HP: But you found that both men who experience “performance anxiety” and men who are “easily aroused” are likely to cheat. It seems like those categories hit both ends of the spectrum. Who isn’t going to be unfaithful?

EJ: If you were [less] easily turned on, you would be less likely to engage in [infidelity]. [But in regards to cheating,] we found that we have two types of inhibition: one [is concerned with] whether social and emotional risks, such as being caught cheating by others, would cause you to lose your arousal. Some people say “yes” and their desire for sex is gone. But for others, the ceiling could come down and they would still be turned on--they are easily aroused no matter the circumstance, [thus the inhibiting risk of unfaithful sex does not affect them]. Another type of inhibition is more relevant to performance anxiety—how difficult it is for you to be turned on because of concerns about your performance and anxieties. Strangely enough, almost paradoxically, that one predicted infidelity.

HP: What about “performance anxiety” prompts sexual infidelity?

EJ: We are not entirely sure what to make of it, but one possibility is that people engage in risky behaviors, including infidelity, to overcome inhibition.

HP: You say, “personality traits are more likely to determine whether a man will cheat than demographic details.” Does that mean there are specific characteristics people should watch out for when seeking a monogamous relationship?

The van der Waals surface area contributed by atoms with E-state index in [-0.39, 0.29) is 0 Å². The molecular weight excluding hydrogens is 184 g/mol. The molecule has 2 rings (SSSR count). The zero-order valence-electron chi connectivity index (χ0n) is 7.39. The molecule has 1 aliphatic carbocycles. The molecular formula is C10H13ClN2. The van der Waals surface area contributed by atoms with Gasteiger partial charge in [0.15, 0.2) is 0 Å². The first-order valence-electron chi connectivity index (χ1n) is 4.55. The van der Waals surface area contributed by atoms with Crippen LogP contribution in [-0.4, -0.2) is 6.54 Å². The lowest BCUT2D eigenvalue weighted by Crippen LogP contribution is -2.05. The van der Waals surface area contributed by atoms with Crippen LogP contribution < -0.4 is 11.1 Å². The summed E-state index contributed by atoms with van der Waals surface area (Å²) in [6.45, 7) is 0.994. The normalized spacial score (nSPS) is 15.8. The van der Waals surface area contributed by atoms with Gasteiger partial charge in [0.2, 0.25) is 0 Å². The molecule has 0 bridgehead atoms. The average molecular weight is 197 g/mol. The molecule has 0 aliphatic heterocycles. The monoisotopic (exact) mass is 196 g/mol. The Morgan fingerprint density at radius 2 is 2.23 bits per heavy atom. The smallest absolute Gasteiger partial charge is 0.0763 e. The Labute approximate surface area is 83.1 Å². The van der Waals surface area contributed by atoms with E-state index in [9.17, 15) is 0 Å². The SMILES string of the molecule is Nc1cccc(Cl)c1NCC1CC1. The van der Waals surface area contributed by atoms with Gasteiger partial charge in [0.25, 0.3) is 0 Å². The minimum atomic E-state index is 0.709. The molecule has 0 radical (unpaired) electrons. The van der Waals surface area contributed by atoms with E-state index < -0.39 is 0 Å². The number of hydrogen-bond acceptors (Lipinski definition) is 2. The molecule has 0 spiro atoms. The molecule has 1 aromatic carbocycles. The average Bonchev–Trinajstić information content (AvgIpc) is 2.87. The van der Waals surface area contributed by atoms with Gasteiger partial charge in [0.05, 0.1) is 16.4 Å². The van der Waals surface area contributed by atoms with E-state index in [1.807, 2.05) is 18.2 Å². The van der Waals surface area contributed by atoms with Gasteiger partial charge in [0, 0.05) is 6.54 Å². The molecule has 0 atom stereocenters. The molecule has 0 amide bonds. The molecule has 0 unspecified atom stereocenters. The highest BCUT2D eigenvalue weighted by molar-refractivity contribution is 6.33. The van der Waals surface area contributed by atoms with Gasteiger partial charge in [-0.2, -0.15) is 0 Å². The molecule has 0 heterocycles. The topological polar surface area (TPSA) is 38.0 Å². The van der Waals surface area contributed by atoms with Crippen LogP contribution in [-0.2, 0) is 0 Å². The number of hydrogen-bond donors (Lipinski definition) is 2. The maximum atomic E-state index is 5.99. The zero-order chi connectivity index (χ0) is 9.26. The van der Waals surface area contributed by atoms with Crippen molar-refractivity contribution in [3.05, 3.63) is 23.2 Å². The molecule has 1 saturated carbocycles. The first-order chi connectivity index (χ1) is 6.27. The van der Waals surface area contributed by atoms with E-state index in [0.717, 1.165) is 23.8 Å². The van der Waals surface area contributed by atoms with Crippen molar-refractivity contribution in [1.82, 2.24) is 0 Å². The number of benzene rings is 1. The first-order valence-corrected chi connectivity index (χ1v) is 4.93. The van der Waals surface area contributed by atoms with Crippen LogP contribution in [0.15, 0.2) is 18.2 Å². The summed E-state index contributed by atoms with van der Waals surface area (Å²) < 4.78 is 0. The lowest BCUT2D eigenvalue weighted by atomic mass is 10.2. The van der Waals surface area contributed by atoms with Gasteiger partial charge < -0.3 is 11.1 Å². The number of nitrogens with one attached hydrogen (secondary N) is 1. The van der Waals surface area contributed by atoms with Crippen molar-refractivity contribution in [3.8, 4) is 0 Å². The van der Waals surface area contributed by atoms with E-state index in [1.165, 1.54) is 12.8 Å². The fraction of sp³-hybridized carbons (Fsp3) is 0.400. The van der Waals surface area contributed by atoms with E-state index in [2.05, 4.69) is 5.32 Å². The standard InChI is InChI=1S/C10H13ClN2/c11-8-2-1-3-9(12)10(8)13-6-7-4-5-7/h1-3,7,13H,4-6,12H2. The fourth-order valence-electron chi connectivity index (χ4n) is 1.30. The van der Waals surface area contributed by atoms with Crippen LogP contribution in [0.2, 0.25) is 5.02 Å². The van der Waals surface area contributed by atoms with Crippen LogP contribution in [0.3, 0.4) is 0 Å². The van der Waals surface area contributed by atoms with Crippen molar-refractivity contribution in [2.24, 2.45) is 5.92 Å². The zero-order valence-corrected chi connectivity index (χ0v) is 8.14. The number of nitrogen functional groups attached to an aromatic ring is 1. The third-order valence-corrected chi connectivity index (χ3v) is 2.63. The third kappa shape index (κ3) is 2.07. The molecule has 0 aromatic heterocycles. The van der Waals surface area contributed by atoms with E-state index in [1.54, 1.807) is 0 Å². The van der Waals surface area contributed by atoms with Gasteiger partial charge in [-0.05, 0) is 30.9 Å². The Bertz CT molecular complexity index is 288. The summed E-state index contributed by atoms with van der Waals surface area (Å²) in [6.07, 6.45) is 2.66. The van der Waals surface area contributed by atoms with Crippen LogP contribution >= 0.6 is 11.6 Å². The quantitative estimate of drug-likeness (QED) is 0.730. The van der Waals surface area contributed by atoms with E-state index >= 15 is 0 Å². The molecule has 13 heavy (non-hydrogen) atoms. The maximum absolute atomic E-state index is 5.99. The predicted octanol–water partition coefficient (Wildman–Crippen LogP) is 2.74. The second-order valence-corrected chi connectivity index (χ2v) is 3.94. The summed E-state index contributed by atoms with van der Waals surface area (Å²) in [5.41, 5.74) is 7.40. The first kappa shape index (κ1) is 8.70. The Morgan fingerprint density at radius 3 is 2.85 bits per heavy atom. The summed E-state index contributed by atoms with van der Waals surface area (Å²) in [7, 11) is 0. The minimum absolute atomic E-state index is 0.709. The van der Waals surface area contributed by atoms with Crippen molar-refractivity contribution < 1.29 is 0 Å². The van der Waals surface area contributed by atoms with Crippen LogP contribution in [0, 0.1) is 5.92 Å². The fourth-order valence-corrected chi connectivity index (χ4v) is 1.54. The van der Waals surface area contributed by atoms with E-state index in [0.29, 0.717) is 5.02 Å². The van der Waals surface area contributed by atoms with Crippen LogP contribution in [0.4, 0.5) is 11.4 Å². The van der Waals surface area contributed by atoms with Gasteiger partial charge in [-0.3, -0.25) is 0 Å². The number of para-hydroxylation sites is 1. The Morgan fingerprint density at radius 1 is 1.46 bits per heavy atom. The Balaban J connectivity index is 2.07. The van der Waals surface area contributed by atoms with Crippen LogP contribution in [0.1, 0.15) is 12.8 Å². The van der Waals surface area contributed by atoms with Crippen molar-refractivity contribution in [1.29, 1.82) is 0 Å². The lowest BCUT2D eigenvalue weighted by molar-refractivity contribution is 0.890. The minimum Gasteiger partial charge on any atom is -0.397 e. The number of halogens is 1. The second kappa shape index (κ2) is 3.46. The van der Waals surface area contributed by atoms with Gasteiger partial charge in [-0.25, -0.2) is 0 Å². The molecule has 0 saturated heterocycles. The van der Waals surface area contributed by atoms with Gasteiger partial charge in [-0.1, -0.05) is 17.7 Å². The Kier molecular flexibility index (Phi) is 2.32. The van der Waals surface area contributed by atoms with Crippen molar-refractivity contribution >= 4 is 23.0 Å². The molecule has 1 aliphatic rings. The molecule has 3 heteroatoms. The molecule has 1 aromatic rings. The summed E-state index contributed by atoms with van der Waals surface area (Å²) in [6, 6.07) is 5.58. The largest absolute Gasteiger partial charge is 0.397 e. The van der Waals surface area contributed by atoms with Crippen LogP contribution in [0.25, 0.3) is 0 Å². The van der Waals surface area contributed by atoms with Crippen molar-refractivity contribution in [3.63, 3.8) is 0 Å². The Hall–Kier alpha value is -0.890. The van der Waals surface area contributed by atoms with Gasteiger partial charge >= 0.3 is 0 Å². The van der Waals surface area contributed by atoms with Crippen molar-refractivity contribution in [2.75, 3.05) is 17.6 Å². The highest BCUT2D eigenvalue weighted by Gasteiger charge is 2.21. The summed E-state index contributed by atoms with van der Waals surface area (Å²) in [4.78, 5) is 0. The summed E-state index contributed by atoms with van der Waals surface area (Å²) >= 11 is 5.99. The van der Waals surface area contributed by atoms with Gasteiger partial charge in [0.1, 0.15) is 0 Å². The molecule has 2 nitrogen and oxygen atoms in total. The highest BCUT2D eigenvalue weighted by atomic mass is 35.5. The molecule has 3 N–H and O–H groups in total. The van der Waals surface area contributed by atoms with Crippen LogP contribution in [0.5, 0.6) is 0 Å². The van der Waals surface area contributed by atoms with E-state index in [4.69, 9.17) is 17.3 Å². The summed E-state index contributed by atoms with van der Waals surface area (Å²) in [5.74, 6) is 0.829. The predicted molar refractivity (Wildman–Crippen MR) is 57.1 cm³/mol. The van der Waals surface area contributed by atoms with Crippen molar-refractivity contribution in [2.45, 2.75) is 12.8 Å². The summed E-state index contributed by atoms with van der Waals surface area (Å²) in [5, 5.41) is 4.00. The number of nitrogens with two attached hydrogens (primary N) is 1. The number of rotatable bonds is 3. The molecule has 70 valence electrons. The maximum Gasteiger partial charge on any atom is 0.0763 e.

EJ: No, I don’t think it’s that simple. You might think that if you are with someone who doesn’t care about sex to begin with, that person might be less likely to cheat on you sexually. But even that we don’t know for sure.

HP: So what makes people more likely to cheat? Are there differences between gender?

EJ: We looked at whether age, marital status, the importance of religion, but also happiness and sexual satisfaction in the relationship had an effect on infidelity—none of which proved to be very relevant. Although, for women, general happiness in the relationship was an important predictor of infidelity. We also asked people to indicate if they felt compatible with their partner in terms of how often they had sex, wanted to have sex, and their sexual values. And for women, how compatible they felt with their partner in shared sexual values was also a predictor [for cheating]. With men, none of those things mattered as much as their own sexual personality traits. They could be happy and sexually satisfied in a relationship and still might say they cheated. The sexual excitation proneness in males is important. In men, more than women, being very easily turned on is a contributor to infidelity.

HP: Are couples with similar sexual personality traits more likely to maintain monogamy?

EJ: What people said about compatibility was not that relevant. For men, infidelity was unrelated to whether they said that they their partner shared similar sexual values. If women had similar sexual characteristics to their partner, they were more likely to engage in infidelity—but that may mean that they both have very liberal sexual values. For women, though, similarity in sexual values was relevant to their sexual satisfaction.

HP:Do you have any final thoughts on infidelity as a whole?

EJ: There’s one thing to keep in mind. Men are [slightly] more likely to [cheat] than women: But both men and women engage in these types of behaviors. This type of woman or this type of man might be more likely to commit infidelity, and yes it can be because you’re unhappy in your relationship, but this research shows that it’s not necessarily due to how happy or unhappy you are.